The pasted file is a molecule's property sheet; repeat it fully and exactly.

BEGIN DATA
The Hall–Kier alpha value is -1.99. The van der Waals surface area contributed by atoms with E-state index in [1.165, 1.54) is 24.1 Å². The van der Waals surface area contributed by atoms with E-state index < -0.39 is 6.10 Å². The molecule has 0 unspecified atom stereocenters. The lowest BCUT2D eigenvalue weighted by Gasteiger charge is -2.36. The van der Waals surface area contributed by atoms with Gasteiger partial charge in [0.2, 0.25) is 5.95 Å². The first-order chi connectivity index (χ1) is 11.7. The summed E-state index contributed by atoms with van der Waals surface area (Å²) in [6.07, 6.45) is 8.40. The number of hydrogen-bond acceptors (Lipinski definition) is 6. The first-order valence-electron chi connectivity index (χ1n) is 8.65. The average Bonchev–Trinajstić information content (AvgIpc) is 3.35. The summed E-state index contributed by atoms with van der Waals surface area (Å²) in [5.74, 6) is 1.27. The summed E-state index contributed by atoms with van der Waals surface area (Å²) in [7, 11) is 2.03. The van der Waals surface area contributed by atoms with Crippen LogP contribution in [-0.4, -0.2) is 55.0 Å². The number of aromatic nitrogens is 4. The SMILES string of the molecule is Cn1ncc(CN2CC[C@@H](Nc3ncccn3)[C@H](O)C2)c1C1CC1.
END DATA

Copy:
The Hall–Kier alpha value is -1.99. The van der Waals surface area contributed by atoms with E-state index in [1.165, 1.54) is 24.1 Å². The van der Waals surface area contributed by atoms with E-state index < -0.39 is 6.10 Å². The molecule has 0 unspecified atom stereocenters. The lowest BCUT2D eigenvalue weighted by Gasteiger charge is -2.36. The van der Waals surface area contributed by atoms with Gasteiger partial charge in [0.2, 0.25) is 5.95 Å². The first-order chi connectivity index (χ1) is 11.7. The summed E-state index contributed by atoms with van der Waals surface area (Å²) in [6.07, 6.45) is 8.40. The number of hydrogen-bond acceptors (Lipinski definition) is 6. The first-order valence-electron chi connectivity index (χ1n) is 8.65. The average Bonchev–Trinajstić information content (AvgIpc) is 3.35. The summed E-state index contributed by atoms with van der Waals surface area (Å²) in [5.74, 6) is 1.27. The summed E-state index contributed by atoms with van der Waals surface area (Å²) in [7, 11) is 2.03. The van der Waals surface area contributed by atoms with Crippen LogP contribution in [-0.4, -0.2) is 55.0 Å². The number of aromatic nitrogens is 4. The SMILES string of the molecule is Cn1ncc(CN2CC[C@@H](Nc3ncccn3)[C@H](O)C2)c1C1CC1.